Talking Cars

"Talking" vehicles graphic

On the roads of Ann Arbor, Michigan, hundreds of vehicles are fitted with kit that lets them ‘talk’ to each other. The pilot was initiated by the US Department of Transport and will continue for one year and will connect about 3,000 vehicles in total.

The aim of the pilot is to test technology designed to alert drivers to dangerous situations in an effort to reduce the number of accidents on the roads. At the end of the trial, the data gathered should be used to force law changes regarding the required safety equipment.

In 2011, more than 32,000 people died on the US’s roads due to crashes. The government suggests that 80% of the number of accidents did not involve drugs or alcohol meaning that technology could create a step-change towards safer transport.

The companies Ford, General Motors, Honda, Hyundai, Mercedes-Benz, Nissan, Toyota and Volkswagen have all provided vehicles to be used. Nearly 500 trucks and buses are already equipped with the communication devices which rely on technology similar to wi-fi. By the start of October that number is set to rise to about 2,800.

The actual kit will let vehicles send data to each other and selected parts of the city’s infrastructure.

Drivers will be warned if:

  • There is a risk they could crash into another vehicle at crossings where their view is restricted.
  • If another vehicle is changing lanes in their blind spot.
  • If there is a danger of a rear-end collision because the car in front of them has braked suddenly.

Drivers will be warned of dangers they might not be able to see to reduce the risk of a collision.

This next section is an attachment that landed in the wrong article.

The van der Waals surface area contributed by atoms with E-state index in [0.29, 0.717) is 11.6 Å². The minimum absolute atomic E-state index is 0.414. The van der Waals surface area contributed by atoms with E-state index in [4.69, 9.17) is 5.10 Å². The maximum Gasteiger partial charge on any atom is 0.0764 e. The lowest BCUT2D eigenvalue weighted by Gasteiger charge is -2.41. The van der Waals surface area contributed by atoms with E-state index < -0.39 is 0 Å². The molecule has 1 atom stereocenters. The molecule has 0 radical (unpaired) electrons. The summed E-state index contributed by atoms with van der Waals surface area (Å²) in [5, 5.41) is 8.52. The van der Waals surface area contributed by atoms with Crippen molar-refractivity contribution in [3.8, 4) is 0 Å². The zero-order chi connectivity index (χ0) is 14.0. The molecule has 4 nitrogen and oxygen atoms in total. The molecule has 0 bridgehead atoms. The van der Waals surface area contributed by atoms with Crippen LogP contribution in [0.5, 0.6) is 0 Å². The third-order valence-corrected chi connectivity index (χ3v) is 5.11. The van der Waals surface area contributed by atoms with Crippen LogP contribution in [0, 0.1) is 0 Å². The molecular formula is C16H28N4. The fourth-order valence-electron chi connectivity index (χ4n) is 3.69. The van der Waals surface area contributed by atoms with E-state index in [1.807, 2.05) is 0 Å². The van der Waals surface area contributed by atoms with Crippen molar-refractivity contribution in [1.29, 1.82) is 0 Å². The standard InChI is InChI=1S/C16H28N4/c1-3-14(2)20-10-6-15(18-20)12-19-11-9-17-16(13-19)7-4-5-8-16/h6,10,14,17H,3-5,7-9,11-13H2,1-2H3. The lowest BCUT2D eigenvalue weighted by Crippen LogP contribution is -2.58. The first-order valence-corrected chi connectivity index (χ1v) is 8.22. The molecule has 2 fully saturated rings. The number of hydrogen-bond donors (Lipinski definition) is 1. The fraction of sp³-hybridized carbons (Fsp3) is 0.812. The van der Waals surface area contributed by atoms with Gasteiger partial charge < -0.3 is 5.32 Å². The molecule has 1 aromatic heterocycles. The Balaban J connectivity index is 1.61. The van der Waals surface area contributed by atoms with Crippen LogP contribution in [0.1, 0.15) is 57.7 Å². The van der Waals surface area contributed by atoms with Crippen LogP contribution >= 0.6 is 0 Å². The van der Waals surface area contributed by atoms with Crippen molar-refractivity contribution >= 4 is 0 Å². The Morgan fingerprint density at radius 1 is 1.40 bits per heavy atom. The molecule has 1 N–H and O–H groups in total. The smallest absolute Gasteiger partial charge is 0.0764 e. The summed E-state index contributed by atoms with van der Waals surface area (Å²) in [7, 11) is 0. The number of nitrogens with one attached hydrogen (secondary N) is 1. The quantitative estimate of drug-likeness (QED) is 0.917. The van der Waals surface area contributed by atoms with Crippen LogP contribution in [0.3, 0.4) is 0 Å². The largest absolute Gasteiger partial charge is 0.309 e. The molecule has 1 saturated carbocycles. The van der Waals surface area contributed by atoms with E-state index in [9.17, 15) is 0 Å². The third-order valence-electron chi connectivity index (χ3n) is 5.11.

According to National Highway Traffic Safety Administration’s David Strickland, this technology has the potential to be the ultimate game-changer in roadway safety. However, it still remains a challenge to implement the technology in the real world, he said.

Collision alert graphicAlternatives to the technologies involved in the project are already on the market. For example, Bosch offers an ultrasonic sensor which registers objects three metres to a car’s side which the driver may not be able to see. Nissan has also introduced a car-mounted radar which monitors the road ahead and applies the brakes if it thinks a collision is imminent. In Europe Volvo is working on an alternative wireless technology in which cars “follow” a lead vehicle, mimicking its actions and forming a convoy.

Even though these technologies have great potential to improve road safety, the amount of time it will take before we see it become widespread will depend on both whether the technology is viable and how quickly governments are likely to demand that vehicles implement it. At least 30 to 40 years away we would say.